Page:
Posts Tagged ‘Loving Trees’

Garden Update: Yarn Bombed!

This stump stands right on our property line, completely grown through the old iron fence:

stump before

It’s right up there among eyesores like the busted out garage roof, one more house down from us — the roof that has inspired so much vertical gardening! Ever since David and I visited Borrowed Earth Cafe in 2012 and saw their “Hugging Tree,” I’ve wanted a yarn bombed tree of my very own:

Laura Bruno really loves (yarn bombed) trees!

Laura Bruno really loves trees!

Fortunately, David’s sister knits. A lot. While spending much of this summer and fall helping their parents shift into higher levels of care, Linda Gleysteen created a fun side project of yarn bombing our stump:

from behind

Now we have our very own. 🙂

Share Your Trees at The Inspired Forest of Bealtaine

Colette O’Neill has created an online home for sharing all the tree plantings inspired by Bealtaine Cottage. Some of you know that Colette has planted 900 trees on once barren land and that she feels called to plant thousands more. Doing so at first seemed to require selling her beloved homestead in order to afford the necessary land purchase for so many trees. Some of her readers, including me, convinced her to consider staying at Bealtaine Cottage with the awareness that the Forest of Bealtaine might, in fact, be worldwide.

If you’ve planted fruit trees, shade trees, evergreens … any kind of trees at all due to inspiration from Bealtaine Cottage or from my own gardens (which were in large part inspired by Colette’s work on her once equally desolate land), please consider sending her photos to post on this special page. You can click here to view the dozens of trees already listed. I hear she’ll be getting a tree counter, too!

Tree Love

I’ve had a close spiritual relationship with trees ever since I was a little girl. My mom, sister and I would always stop at a particular tree along the path to our neighborhood playground, because I “needed” to say hi to it. On one such excursion –around age five– I lost a favorite cap somewhere between the tree and the playground. I didn’t notice until we reached the tree on our way home, but when I did, I was most upset! I can’t remember if the cap had been a present from my grandfather (who left the body when I was three), or if the cap just reminded me of him. In any case, I was devastated to lose this cap! We looked everywhere, but it was nowhere in sight.

I asked the tree and my grandfather to help me find my cap, even as my mom tried to console me that it was probably gone for good. She did suggest I pray, which I did in my own way back then, as now. Lo and behold, on our next trip to the playground, perhaps a week later, when I stopped to say hi to my tree, the cap was there! I don’t know how it got there, but somehow I always figured the tree had something to do with it. At the very least, the tree had protected it from the rainy weather that had kept us away for a week. Ever since then, I’ve turned to trees for solace in times of struggle.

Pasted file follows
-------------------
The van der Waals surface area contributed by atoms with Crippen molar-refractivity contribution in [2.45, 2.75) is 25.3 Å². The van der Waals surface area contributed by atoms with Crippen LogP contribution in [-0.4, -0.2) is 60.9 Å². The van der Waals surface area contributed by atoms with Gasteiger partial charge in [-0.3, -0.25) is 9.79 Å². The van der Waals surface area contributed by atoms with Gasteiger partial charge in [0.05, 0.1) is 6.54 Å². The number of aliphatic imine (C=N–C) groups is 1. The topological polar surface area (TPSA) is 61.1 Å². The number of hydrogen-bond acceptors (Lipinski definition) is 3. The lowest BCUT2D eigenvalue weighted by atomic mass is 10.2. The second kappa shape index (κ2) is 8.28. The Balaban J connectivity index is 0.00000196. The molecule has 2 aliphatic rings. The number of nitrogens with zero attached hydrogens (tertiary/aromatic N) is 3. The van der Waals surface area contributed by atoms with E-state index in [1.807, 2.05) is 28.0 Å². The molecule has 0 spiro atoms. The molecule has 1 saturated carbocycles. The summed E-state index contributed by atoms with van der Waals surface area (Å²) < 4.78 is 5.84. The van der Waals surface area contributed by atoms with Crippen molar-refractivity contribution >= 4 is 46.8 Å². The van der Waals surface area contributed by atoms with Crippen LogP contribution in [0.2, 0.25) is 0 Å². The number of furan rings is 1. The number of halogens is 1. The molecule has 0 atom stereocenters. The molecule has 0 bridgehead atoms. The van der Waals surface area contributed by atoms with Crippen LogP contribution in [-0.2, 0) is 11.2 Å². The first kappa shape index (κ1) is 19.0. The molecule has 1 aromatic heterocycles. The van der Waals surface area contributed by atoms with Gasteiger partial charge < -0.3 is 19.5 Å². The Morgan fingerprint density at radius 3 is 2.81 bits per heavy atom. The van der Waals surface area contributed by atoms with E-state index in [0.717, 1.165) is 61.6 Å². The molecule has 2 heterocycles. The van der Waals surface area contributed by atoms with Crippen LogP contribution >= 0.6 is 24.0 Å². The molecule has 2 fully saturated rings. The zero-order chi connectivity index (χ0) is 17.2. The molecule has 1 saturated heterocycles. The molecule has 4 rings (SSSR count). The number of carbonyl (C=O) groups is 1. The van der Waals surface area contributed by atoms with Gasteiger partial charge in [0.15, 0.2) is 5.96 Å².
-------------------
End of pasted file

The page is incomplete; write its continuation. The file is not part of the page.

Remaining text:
But I also celebrate trees! Yes, I hug them. I also thank them for their solid wisdom, for bearing with the humans, for offering beauty and strength, and I send them Reiki.

Laura Bruno Reiki-ing a Tree Friend

I have several good tree friends in Madison, but this one holds a special place in my heart. It’s a very stately one along a bike path that forks off towards our co-op or Lake Mendotta, so I pass it often enough. This summer I noticed that the tree seemed sad, so I walked over to find out why. Someone had splattered it with orange graffiti, and the tree felt abused and ugly:

When I saw the graffiti, I looked up and admired the tree’s wide branches, then looked down and imagined all the roots stretching forth underground. “You’re beautiful,” I said –with both my mind and out loud. That Summer day I spent around twenty minutes sending Reiki to this stately presence, and yesterday, David and I admired its Winter elegance:

Madison Tree

We touched its bark, both the graffiti parts and the pristine, wise skin:

And then I sat on its inviting little stoop and sent more love:

One of my goals for 2012 is to learn how to identify more trees. I can tell the obvious ones like birch, hawthorn, willow or elder, but leaves and fruits sure help the ID process! Last year, David and I attended a foraging walk led by a local arborist, who could identify all the trees, as well as the mushrooms that grew on them. He knew which fruits to eat and which to leave alone, and he knew all the mini-eco-systems that grew beneath them. I want that knowledge! As much as I’ve loved trees my entire life, I’ve always had a weird mental block about learning their names and family heritage. Since I began studying Runes in 2009, I’ve felt an increased sense of trees as beings who long to be known. An iPhone app can supposedly identify leaves and thus the trees they come from, if you photograph the leaf on a white background. It may wind up being my very first app. (No, I haven’t loaded any other apps yet. Somehow the leaf ID seems like a great start.)

I may not know the Latin or common names of all the trees I encounter, but I still say hi. Just like friendly neighbors, certain trees have always caught my attention wherever I’ve lived. Some I have visited regularly as destination points. Some neighbors you get to know; others are like smiling fixtures of your experience, even if you never learn their name. In 2012, I’d like to learn more names. I’d like to know offhand the corresponding Ogham and Runes associated with my friendly neighborhood trees. Just cuz.

Have you hugged a tree today? If not, why not? They’re full of love, wisdom, grounding energy, and they can touch the sky! Namaste.